Global warming isn't just about polar bears anymore.
Let's assume we do nothing about climate change. Imagine that we just continue to emit carbon at our current levels or even exceed those levels. How would our weather change? What would our forecast be? Welcome to The Weather of the Future.
In this groundbreaking work, Dr. Heidi Cullen, one of the world's foremost climatologists and environmental journalists, puts a vivid face on climate change, offering a new way of seeing this phenomenon not just as an event set to happen in the distant future but as something happening right now in our own backyards. Arguing that we must connect the weather of today with the climate change of tomorrow, Cullen combines the latest research from scientists on the ground with state-of-the-art climate-model projections to create climate-change scenarios for seven of the most at-risk locations around the world.
From the Central Valley of California, where coming droughts will jeopardize the entire state's water supply, to Greenland, where warmer temperatures will give access to mineral wealth buried beneath ice sheets for millennia, Cullen illustrates how, if left unabated, climate change will transform every corner of the world by midcentury. What emerges is a mosaic of changing weather patterns that collectively spell out the range of risks posed by global warmingwhether it's New York City, whose infrastructure is extremely vulnerable to even a relatively weak category 3 hurricane, or Bangladesh, a country so low-lying that millions of people could become climate refugees due to rising sea levels.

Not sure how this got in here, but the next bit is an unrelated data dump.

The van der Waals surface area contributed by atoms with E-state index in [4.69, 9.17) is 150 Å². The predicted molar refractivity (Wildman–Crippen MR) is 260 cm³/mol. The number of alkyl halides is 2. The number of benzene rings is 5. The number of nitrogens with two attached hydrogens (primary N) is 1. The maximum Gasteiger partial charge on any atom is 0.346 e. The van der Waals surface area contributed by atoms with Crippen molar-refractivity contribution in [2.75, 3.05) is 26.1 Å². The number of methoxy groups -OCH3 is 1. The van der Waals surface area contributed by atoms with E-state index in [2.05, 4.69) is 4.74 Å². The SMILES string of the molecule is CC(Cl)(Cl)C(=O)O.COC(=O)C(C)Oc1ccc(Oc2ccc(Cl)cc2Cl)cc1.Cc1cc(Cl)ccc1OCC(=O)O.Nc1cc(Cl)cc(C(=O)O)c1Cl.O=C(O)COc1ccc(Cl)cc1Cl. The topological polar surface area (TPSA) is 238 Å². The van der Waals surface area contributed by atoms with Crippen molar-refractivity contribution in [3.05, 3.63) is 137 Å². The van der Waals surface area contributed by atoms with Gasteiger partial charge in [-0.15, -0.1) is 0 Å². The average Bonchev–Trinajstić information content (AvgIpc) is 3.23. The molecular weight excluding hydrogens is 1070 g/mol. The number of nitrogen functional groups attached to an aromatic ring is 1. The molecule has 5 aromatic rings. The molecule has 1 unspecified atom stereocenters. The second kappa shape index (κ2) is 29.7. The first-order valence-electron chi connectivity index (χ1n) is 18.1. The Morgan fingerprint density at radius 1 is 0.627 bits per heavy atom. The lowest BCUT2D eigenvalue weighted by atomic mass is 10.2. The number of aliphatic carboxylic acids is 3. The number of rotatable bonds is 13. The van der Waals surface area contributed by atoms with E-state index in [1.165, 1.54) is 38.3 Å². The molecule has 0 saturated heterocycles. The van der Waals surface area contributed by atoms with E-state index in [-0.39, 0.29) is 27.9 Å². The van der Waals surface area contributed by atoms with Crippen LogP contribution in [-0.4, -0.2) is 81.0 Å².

Provocative and convincing, The Weather of the Future makes climate change local, showing how no two regions of the country or the world will be affected in quite the same way, and demonstrating that melting ice is just the beginning.
Although Weather of the Future sounds like an exercise in speculation, Ms. Cullen grounds her harrowing predictionsextrapolations, reallyin "the best available science" derived from an array of climate models, environmental data and interviews with scientists. And her forecasts actually turn out to be an armature for discussing the fallout of climate change (from rising sea levels to more extreme weather) in an accessible, tactile fashion and for examining existing liabilities in various regions and cities, like overstretched infrastructure and dwindling water supplies.